NECC Unplugged: "C"
There was never an idea more near and dear to my heart than NECC Unplugged, but an honest assessment of year two of this program is solidly in the "not what it could have been category." I know, we're breaking amazing ground with this program, and those who presented and helped did an EXCELLENT job (my own daughter included--love ya Kate!)--but we need to crank this thing up a little. Roadblocks this year:
- Lack of signage that made finding the space very hard on the first day.
- Lack of formal A/V support by ISTE. When my own home-grown mic/speaker solution didn't work it meant that the sound experience online was often better than in person (we did to a really good job piping sound directly into the Elluminate session, unlike at EduBloggerCon). If we are going to have a presentation area in the hallway, we've got to have sound amplification...
- Lack of planning planning time by a largely absentee coordinator: me. It's OK, we can say it, I just shouldn't have been in charge of one more activity if I couldn't actually be there to oversee it. If it hadn't been for Kate, Peggy George and Meredith Melragon there would not have been an NECC Unplugged this year. Kate allowed me to fly her out last minute and discovered how hard it is that adults actually work at events like these, and TOTAL CHAMPS Peggy and Meredith gave up their own precious NECC time to pitch in and fill in the gaps.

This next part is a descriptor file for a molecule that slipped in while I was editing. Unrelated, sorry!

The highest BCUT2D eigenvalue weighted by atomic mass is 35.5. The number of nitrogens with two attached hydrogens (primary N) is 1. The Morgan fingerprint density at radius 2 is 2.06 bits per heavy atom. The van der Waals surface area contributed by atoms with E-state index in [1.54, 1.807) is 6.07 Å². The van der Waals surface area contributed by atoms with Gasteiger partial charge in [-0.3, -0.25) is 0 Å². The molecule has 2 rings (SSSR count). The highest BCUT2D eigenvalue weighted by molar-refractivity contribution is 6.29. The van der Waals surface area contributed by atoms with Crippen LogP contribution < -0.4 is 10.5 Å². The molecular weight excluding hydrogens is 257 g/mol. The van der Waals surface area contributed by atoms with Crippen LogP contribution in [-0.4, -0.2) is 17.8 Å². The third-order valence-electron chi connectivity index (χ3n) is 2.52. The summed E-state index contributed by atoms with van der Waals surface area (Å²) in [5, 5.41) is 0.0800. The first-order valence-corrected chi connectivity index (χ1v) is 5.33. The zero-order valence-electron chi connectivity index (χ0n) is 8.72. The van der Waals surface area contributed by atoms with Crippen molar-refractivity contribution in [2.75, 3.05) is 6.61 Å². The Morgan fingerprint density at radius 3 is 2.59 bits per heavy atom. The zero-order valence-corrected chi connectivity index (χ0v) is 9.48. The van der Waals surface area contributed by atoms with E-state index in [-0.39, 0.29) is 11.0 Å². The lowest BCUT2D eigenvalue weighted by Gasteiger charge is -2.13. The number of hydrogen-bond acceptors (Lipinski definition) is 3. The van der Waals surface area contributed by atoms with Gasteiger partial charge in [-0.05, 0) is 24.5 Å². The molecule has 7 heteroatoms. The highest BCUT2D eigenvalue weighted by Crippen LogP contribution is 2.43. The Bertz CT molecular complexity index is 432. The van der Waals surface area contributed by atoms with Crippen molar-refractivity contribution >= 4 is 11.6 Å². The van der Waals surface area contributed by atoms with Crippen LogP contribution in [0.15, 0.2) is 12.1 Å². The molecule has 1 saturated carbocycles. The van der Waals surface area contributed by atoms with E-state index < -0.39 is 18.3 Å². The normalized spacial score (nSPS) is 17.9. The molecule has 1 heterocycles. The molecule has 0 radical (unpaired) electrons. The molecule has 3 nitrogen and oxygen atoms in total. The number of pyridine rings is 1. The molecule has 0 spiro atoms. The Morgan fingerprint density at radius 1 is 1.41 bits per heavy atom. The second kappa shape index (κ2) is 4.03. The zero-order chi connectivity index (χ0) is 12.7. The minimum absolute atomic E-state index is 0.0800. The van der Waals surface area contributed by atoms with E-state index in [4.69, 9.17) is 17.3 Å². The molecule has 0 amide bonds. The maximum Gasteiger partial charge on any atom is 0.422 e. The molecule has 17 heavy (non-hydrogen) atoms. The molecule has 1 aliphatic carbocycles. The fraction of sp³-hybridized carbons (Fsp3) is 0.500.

Open Source Pavilion, Playground, and Speaker Series: "A+"
As we've moved over the last four years from an off-the-beaten track demo area to a full room with our own speaking track, the Open Source activities at NECC keep getting better and better. This year, with amazing help from a variety of sponsors, I think people were blown away by the 60-computer "lab"/classroom running Linux thin clients. Especially helpful to me was an amazing volunteer crew, led by Randy Orwin and Benoit St-Andre who got the lab set up in less time and with less of my help than ever before. (Someday we'll look back fondly on all those shows where we trucked in used computers and stayed up until the wee hours of the night patching them together into a usable lab... but for now I'm SO glad those days are passed!) Asus provided the thin clients, Kevin McGuire of Michigan City Area Schools loaned us the flat panel monitors, and Revolution Linux provided the server and the printed brochures and flyers. It's so fun for me to see Open Source move into the realm of the tangible for schools, especially since I make the claim that we will not see computing transform education without Linux and Open Source. With similar Open Source programs we are running at CUE, NSBA's T+L, and now (we think) at FETC, I think we are actually making a difference and increasingly helping schools to see tangible examples of how Open Source can be implemented.
Best idea to come out of the post-show cleanup time: holding a free pre-NECC OpenSourceCon unconference, like EduBloggerCon, but for those interested in Open Source. Wow.
Panels on Open Source and Web 2.0: "A+"